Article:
In several clinical conditions, lipid digestion and absorption are impaired, resulting in the malabsorption of lipids and other nutrients and fatty stools. Abnormal lipid absorption can result in numerous problems because the body requires certain fatty acids (e.g., linoleic and arachidonic acid, precursors of prostaglandins) to function normally. These are called essential fatty acids because the human body cannot synthesize them and is, therefore, totally dependent on the diet to supply them. Recent studies suggest that the human body may also require omega-3 fatty acids in the diet during development. These include linolenic, docosahexaenoic, and eicosapentaenoic acids. Linolenic acid is abundant in plants, and docosahexaenoic and eicos-apentaenoic acids are abundant in fish. Docosahexaenoic acid is an important fatty acid present in the retina and other parts of the brain.
Pancreatic deficiency significantly reduces the ability of the exocrine pancreas to produce digestive enzymes. Because the pancreas normally produces an excess of digestive enzymes, enzyme production has to be reduced to about 10% of normal before symptoms of malabsorption develop. One characteristic of pancreatic deficiency is steatorrhea (fatty stool), resulting from the poor digestion of fat by the pancreatic lipase. Normally about 5 g/day of fat are excreted in human stool. With steatorrhea, as much as 50 g/day can be excreted.
Fat absorption subsequent to the action of pancreatic li-pase requires solubilization by bile salt micelles. Acute or chronic liver disease can cause defective biliary secretion, resulting in bile salt concentrations lower than necessary for micelle formation. The normal absorption of fat is thereby inhibited.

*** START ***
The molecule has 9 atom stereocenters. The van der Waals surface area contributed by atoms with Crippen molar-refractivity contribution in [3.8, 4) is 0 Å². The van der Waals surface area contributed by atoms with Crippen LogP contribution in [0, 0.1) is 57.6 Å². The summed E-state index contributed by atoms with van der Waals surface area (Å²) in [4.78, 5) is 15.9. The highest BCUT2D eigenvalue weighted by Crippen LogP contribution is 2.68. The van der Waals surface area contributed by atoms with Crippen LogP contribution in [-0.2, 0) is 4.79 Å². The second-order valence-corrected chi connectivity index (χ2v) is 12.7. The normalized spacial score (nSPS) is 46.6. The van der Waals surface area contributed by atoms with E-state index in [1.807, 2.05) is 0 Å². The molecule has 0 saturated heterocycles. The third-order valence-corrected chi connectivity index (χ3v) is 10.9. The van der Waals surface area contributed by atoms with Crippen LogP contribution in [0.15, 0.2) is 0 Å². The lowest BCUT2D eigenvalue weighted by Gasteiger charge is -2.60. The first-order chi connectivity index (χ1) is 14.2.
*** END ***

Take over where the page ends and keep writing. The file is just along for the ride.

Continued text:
Abetalipoproteinemia, an autosomal recessive disorder, is characterized by a complete lack of apo B, which is required for the formation and secretion of chylomicrons and VLDLs. Apo B-containing lipoproteins in the circulation—including chylomicrons, VLDLs, and low-density lipoproteins (LDLs)—are absent. Plasma LDLs are absent because they are derived mainly from the metabolism of VLDLs. Since individuals with abetalipoproteinemia do not produce any chylomicrons or VLDLs in the small intestine, they are unable to transport absorbed fat, resulting in an accumulation of lipid droplets in the cytoplasm of enterocytes. They also suffer from a deficiency of fat-soluble vitamins.
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